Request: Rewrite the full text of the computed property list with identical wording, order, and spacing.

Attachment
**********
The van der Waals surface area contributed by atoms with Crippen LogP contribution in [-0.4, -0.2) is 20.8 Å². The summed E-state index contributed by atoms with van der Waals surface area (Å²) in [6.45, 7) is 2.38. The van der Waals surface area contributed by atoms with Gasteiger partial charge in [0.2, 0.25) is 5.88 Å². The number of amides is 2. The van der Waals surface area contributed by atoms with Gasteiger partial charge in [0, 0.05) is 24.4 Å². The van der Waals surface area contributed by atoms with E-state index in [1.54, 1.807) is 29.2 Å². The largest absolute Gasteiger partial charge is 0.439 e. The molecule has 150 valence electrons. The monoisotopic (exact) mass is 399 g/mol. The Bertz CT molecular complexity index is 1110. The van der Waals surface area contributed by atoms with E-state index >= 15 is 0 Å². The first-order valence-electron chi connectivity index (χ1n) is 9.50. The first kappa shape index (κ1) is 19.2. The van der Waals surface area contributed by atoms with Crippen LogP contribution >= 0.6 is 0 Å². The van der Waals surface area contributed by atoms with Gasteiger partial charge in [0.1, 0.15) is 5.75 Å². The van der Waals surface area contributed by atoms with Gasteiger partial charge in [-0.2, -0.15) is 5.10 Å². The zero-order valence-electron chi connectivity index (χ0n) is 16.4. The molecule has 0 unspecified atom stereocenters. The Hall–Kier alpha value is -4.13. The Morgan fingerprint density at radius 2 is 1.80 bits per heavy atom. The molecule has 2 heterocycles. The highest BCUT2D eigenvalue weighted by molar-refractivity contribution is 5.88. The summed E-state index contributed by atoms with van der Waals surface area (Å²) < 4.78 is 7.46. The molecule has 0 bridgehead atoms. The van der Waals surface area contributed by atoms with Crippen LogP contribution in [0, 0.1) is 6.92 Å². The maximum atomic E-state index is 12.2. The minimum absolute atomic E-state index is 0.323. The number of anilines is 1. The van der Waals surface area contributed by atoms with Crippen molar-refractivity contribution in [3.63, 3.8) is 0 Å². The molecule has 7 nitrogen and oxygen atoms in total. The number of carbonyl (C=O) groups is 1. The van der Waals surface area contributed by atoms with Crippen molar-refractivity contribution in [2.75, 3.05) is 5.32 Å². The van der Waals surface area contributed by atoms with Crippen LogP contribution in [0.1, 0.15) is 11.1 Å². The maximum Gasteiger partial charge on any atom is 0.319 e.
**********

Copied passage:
The van der Waals surface area contributed by atoms with Crippen LogP contribution in [-0.4, -0.2) is 20.8 Å². The summed E-state index contributed by atoms with van der Waals surface area (Å²) in [6.45, 7) is 2.38. The van der Waals surface area contributed by atoms with Gasteiger partial charge in [0.2, 0.25) is 5.88 Å². The number of amides is 2. The van der Waals surface area contributed by atoms with Gasteiger partial charge in [0, 0.05) is 24.4 Å². The van der Waals surface area contributed by atoms with E-state index in [1.54, 1.807) is 29.2 Å². The largest absolute Gasteiger partial charge is 0.439 e. The molecule has 150 valence electrons. The monoisotopic (exact) mass is 399 g/mol. The Bertz CT molecular complexity index is 1110. The van der Waals surface area contributed by atoms with E-state index >= 15 is 0 Å². The first-order valence-electron chi connectivity index (χ1n) is 9.50. The first kappa shape index (κ1) is 19.2. The van der Waals surface area contributed by atoms with Crippen LogP contribution >= 0.6 is 0 Å². The van der Waals surface area contributed by atoms with Gasteiger partial charge in [0.1, 0.15) is 5.75 Å². The van der Waals surface area contributed by atoms with Gasteiger partial charge in [-0.2, -0.15) is 5.10 Å². The zero-order valence-electron chi connectivity index (χ0n) is 16.4. The molecule has 0 unspecified atom stereocenters. The Hall–Kier alpha value is -4.13. The Morgan fingerprint density at radius 2 is 1.80 bits per heavy atom. The molecule has 2 heterocycles. The highest BCUT2D eigenvalue weighted by molar-refractivity contribution is 5.88. The summed E-state index contributed by atoms with van der Waals surface area (Å²) < 4.78 is 7.46. The molecule has 0 bridgehead atoms. The van der Waals surface area contributed by atoms with Crippen LogP contribution in [0, 0.1) is 6.92 Å². The maximum atomic E-state index is 12.2. The minimum absolute atomic E-state index is 0.323. The number of anilines is 1. The van der Waals surface area contributed by atoms with Crippen molar-refractivity contribution in [3.63, 3.8) is 0 Å². The molecule has 7 nitrogen and oxygen atoms in total. The number of carbonyl (C=O) groups is 1. The van der Waals surface area contributed by atoms with Crippen molar-refractivity contribution in [2.75, 3.05) is 5.32 Å². The van der Waals surface area contributed by atoms with Crippen LogP contribution in [0.1, 0.15) is 11.1 Å². The maximum Gasteiger partial charge on any atom is 0.319 e.